Nord Stream gas pipeline inspection. GAZPROM/FILE PICTURE
Response offers shield, not sword style=”font-size:40px; line-height: 1.3em; font-weight: 800; padding:7px;”>EU aim: Keep US from imposing more Nord Stream 2 sanctions
By Kostis Geropoulos
Energy & Russian Affairs Editor, New Europe
The intelligent Inline Inspection Tool is removed from the pipeline in Lubmin, Germany. The internal inspection tool is designed to detect any sign of corrosion, the internal dimensions of the pipeline, its precise position, size and coordinates, and the exact run of the pipelines curves. It was inserted into the PIG trap at the start of the pipelines in Portovaya, Russia, and launched into the pipelines.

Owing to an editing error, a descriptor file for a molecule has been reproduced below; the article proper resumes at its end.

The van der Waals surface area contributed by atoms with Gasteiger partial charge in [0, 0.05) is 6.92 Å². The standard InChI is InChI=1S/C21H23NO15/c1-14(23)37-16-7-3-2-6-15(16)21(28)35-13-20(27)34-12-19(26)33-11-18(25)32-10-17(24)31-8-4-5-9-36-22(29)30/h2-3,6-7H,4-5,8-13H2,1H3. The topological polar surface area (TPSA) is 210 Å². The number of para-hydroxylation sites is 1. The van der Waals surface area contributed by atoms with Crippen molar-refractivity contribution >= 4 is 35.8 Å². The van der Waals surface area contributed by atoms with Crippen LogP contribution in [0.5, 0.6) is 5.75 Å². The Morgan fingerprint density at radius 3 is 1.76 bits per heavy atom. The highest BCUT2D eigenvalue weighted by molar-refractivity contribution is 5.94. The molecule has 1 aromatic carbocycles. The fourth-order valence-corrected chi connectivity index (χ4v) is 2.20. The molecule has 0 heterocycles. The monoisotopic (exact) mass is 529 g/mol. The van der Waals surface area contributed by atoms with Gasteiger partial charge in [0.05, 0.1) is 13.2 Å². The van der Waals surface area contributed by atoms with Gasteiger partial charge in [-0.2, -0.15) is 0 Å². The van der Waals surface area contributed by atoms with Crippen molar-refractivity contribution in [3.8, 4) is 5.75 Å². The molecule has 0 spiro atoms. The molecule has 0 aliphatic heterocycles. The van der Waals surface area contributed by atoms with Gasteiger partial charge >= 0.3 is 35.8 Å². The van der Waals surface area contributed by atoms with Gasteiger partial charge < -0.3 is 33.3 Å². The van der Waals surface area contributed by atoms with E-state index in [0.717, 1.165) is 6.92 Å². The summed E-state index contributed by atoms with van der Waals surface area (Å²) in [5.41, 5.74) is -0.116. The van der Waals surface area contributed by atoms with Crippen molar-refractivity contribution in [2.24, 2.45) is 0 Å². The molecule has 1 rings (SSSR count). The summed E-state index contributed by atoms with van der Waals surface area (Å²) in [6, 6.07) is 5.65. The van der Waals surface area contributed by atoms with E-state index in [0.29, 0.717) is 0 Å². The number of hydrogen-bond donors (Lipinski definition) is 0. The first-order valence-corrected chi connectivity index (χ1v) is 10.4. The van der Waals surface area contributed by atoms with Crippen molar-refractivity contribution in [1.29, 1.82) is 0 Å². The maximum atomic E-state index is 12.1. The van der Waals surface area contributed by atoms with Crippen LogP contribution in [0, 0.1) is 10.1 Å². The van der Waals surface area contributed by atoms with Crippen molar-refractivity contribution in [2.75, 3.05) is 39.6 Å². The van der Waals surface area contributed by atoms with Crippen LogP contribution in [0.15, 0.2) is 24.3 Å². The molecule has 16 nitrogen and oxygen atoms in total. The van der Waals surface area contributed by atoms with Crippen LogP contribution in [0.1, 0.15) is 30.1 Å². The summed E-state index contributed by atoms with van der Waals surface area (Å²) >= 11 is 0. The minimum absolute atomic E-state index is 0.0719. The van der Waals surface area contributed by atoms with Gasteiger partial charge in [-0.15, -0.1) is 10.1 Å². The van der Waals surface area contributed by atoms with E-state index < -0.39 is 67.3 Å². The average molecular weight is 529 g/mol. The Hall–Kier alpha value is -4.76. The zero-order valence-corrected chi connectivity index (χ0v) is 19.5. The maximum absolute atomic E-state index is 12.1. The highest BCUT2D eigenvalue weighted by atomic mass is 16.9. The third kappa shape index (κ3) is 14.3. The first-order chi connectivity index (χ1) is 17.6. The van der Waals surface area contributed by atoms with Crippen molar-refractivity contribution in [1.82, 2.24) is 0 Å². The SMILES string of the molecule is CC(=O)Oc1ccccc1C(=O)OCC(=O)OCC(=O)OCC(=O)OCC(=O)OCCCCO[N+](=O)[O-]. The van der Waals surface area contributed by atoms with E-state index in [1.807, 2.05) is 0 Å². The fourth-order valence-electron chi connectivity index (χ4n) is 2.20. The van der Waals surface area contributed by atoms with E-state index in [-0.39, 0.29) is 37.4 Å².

This is bad for the economy, for employment and European prosperity,” he claimed. follow on twitter @energyinsider “Over 120 companies from over 12 European countries could become directly affected. On July 1, a hearing about sanctions against Nord Stream 2 took place in the German Parliament where MPs, government representatives and external speakers unanimously rejected the threats of sanctions. According to the Oxford energy expert, these statements aim at discouraging the US from adopting additional sanctions legislation and demonstrating that a European response will follow if such legislation, endangering European companies, is adopted. Furthermore, it might want to maintain a high moral ground by not resorting to the US tactics i.e. ‘when they go low, we go high’ etcetera,” she said. Washington has pushed the purchase of US LNG and some European countries have already committed to buying US volumes. “Germany has always been overwhelmingly in favour of Nord Stream 2, and such support is bipartisan and cuts across party lines. The European aim is to ensure that its companies are not hurt by any new US sanctions legislation and that the Nord Stream 2 pipeline construction is finalised, she said. Nord Stream 2 EU representative Sebastian Sass reminded the EU has always opposed extraterritorial sanctions by third countries as a breach of international law. With this in mind, it is not at all surprising that Germany vows to defend Nord Stream 2, particularly as US has clearly demonstrated that it intends to use all means to make finalisation of Nord Stream 2 construction as difficult and as delayed as possible,” Yafimava said. “I think counter-sanctions are unlikely, first of all because it is difficult to see how such measures would protect the European companies involved in Nord Stream 2 while also could expose other European companies to potential retaliation by the US,” Yafimava said. He argued that it is not just a question about Nord Stream 2, it is a question of European sovereignty. “The exact form of such response is hard to predict, but I think it is more likely to be a shield rather than a sword, meaning that it is more likely to be of protective/defensive, rather than offensive, nature. She added that, notably, Nord Stream-2 will strengthen flexibility and competitiveness of Russian gas in Europe. Asked how would this affect US liquified natural gas (LNG), which is seen as an effort to reduce reliance on Russia, Yafimava said US LNG will continue to be bought as long as it remains available and competitive. Germany, which has assumed the EU presidency from 1 July, has been calling for an EU-wide response, with German Chancellor Angela Merkel saying extraterritorial sanctions are not consistent with her understanding of the law, and Borrell, the head of European External Action Service (EEAS), saying the European Commission makes preparations for a mechanism strengthening resilience against extra-territorial sanctions, Yafimava said. The European Union is reportedly considering counter sanctions against the US if the latter targets European companies over the controversial Nord Stream-2 pipeline from Russia to Germany. Companies, citizens and investors that comply with all applicable laws in Europe must have legal certainty and be able trust the rule of law, Sass argued. “We welcome that the EU continuously reiterates its opposition against extraterritorial sanctions also in the context of Nord Stream 2, as expressed for example by High Representative (Josep) Borrell in his statements last Thursday, in February 2020 and by former Commission President (Jean-Claude) Juncker already in 2017,” Sass said. “Also, given that the EU has repeatedly stated it considers extra-territorial sanctions illegal, it is unlikely to resort to similar measures vis-à-vis the US companies. Some critics of US efforts to stop Nord Stream 2 have claimed the sanctions seem driven by American efforts to promote its own liquefied natural gas in Europe. Some Members of the European Parliament have asked for actions to defend European companies and countermeasures, including purchases US LNG, against sanctions. “This does not concern only Nord Stream 2, but it applies also to this project,” he told New Europe on July 2. The EU Blocking Statute and Instex / Special Purpose Vehicle come to mind and provide foundations for such a response,” Yafimava said. However, Yafimava noted that US pressure has not caused a knee-jerk reaction from Germany. Katja Yafimava, a senior research fellow at the Oxford Institute for Energy Studies (OIES), told New Europe on July 2 the latest draft US Nord Stream 2 sanctions legislation – Protecting Europe’s Energy Security Clarification Act (PEESCA) – is likely to catalyse a response from Europe.